Colin Carrie

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Colin Carrie
MP
Member of the Canadian Parliament
for Oshawa
Incumbent
Assumed office
2004
Preceded by Ivan Grose
Personal details
Born (1962-04-11) April 11, 1962 (age 52)
Hamilton, Ontario
Political party Conservative
Residence Oshawa, Ontario
Profession Chiropractor
Religion Roman Catholic

Colin Carrie (born April 11, 1962) is a Canadian politician. He is a current member of the Canadian House of Commons, representing the riding of Oshawa in the province of Ontario for the Conservative Party of Canada.

Personal life[edit]

Carrie was born in Hamilton, Ontario.[1] He lived in several Canadian cities before settling in Oshawa at age fifteen. He has a Bachelor's Degree in Kinesiology from the University of Waterloo, and was awarded a Doctor of Chiropractic in 1989 from the Canadian Memorial Chiropractic College. Prior to entering politics, he worked as a chiropractor. He is a past executive member of the Durham Chiropractic Society and former Chair of Spinal Health Week in Durham Region, and has been Financial Secretary of the Oshawa Knights of Columbus. Carrie also served as a Director of the Oshawa Progressive Conservative Party Association, before the party's 2004 merger with the Canadian Alliance to form the Conservative Party of Canada.

Political career[edit]

Carrie was first elected as Member of Parliament (Canada) for Oshawa in the 2004 federal election, defeating NDP candidate Sid Ryan and Liberal candidate Louise Parkes in a close three-way race. In the 38th Parliament, he served as a member of the House of Commons Standing Committee on Health.[2]

During this session, he reintroduced Private Member's Bill C-420 An Act to Amend the Food and Drugs Act (previously introduced by James Lunney) to end the listing of vitamins, minerals and related products as drugs under the Canadian Food and Drugs Act. This measure has been criticized by some as removing a safety provision from the regulation of natural health products. Supporters of the bill argued that it would benefit the position of small producers relative to the pharmaceutical industry.[3] Carrie also served as the founding Chair of the Conservative Party of Canada’s Automotive Caucus and was also a member of the Conservative Party of Canada’s Energy Caucus and Seniors Caucus.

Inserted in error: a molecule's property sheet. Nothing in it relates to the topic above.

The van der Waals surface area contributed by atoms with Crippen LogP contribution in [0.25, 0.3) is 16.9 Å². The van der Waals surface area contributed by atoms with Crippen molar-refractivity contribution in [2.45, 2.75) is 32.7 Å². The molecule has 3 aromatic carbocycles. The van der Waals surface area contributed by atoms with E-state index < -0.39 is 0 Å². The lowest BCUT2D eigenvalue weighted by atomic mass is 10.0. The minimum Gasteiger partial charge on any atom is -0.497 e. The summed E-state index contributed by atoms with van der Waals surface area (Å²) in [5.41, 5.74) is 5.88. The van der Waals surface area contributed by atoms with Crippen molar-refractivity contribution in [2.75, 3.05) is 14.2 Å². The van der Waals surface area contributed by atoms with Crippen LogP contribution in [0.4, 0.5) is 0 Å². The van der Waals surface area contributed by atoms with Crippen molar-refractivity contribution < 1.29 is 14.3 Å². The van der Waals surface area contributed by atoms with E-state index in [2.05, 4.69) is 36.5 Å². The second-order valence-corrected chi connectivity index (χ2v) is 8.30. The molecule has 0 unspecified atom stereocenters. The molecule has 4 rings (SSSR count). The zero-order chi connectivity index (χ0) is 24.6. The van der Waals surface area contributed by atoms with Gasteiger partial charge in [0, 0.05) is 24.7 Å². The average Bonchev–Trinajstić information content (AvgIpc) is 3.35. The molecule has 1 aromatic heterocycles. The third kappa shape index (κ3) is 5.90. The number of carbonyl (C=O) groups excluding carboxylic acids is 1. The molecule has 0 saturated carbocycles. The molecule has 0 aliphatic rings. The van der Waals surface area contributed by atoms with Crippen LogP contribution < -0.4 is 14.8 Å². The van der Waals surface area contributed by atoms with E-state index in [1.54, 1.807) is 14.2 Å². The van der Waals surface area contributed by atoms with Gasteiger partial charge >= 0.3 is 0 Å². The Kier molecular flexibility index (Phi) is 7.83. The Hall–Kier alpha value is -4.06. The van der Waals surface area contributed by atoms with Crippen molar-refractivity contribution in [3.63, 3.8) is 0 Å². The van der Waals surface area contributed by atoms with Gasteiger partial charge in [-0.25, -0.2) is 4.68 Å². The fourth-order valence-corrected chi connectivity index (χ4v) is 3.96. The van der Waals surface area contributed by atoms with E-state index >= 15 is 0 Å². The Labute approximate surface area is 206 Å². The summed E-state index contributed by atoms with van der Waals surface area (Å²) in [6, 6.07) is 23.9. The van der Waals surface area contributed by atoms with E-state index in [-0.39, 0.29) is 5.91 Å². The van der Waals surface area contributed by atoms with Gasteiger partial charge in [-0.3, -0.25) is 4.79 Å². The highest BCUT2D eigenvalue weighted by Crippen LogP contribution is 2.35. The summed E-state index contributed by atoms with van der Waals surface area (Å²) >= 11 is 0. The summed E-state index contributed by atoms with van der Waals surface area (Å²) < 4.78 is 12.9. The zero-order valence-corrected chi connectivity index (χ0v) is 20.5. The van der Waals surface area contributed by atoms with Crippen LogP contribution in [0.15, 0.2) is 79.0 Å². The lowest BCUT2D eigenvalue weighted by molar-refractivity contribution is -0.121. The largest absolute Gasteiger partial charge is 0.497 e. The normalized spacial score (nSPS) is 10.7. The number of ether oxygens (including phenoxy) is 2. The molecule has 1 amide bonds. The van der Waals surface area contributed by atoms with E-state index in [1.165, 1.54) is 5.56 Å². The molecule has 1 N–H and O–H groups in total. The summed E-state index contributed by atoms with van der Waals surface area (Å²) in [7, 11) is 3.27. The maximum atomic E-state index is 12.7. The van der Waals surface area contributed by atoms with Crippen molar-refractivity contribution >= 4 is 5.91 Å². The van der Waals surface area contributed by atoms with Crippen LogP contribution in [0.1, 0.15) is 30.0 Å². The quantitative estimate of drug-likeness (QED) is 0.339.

In a close two-way race with returning NDP challenger Sid Ryan, he retained his seat in the 2006 election as part of the first Conservative government to be elected in Canada in almost 13 years. He once again retained his seat in October 2008. On February 7, 2006, Prime Minister Stephen Harper appointed him to the post of Parliamentary Secretary to the Minister of Industry.

Carrie once again retained his seat in the 2008 federal election. In a two-way race between himself and NDP candidate Mike Shields, Carrie won by a larger margin than his previous two elections.[4] In November 2008, Carrie was appointed Parliamentary Secretary to the Minister of Health by Prime Minister Stephen Harper.[5] During the 40th Parliament Carrie resumed his membership on the House of Commons Standing Committee on Health.[6]

In the 2011 federal election, Carrie won his fourth election in seven years. In an historic election which saw the Liberals relegated to the third party and the Conservatives achieve a majority in the House of Commons, Carrie was elected ahead of his main opponent, NDP candidate and CAW President Chris Buckley, receiving a landslide 51.3% support from Oshawa voters.[7] Carrie won by the largest margin of victory in Oshawa since the NDP's Ed Broadbent in the 1980 federal election.[8]

In September 2013, Carrie was appointed Parliamentary Secretary to the Minister of the Environment.

References[edit]

  1. ^ Library of Parliament (January 28, 2011). "Parliamentary File". Library of Parliament. p. 1. Retrieved 2011-01-28. Date of Birth 
  2. ^ "House of Commons HESA Archive". 2011-01-28. Retrieved 2011-01-28. 
  3. ^ Use (Abuse) of Regulations to Protect Pharma Monopoly - Share The Wealth
  4. ^ CBC: Canada Votes 2008 (October 14, 2008). "Oshawa 2008 Results". 'CBC. 
  5. ^ Library of Parliament (January 28, 2011). "Parliamentary File". Library of Parliament. p. 1. Retrieved 2011-01-28. Date of Birth 
  6. ^ House of Commons (January 28, 2011). "HESA Archive". House of Commons. p. 1. Retrieved 2011-01-28. 
  7. ^ Elections Canada (May 4, 2011). "Results Validated by the Returning Officer". Elections Canada. p. 1. Retrieved 2011-05-19. Voting numbers 
  8. ^ Parliament of Canada (May 19, 2011). "Oshawa - Historical Riding Results since 1867". Parliament of Canada. p. 1. Retrieved 2011-05-19. Political History and Riding Results 

External links[edit]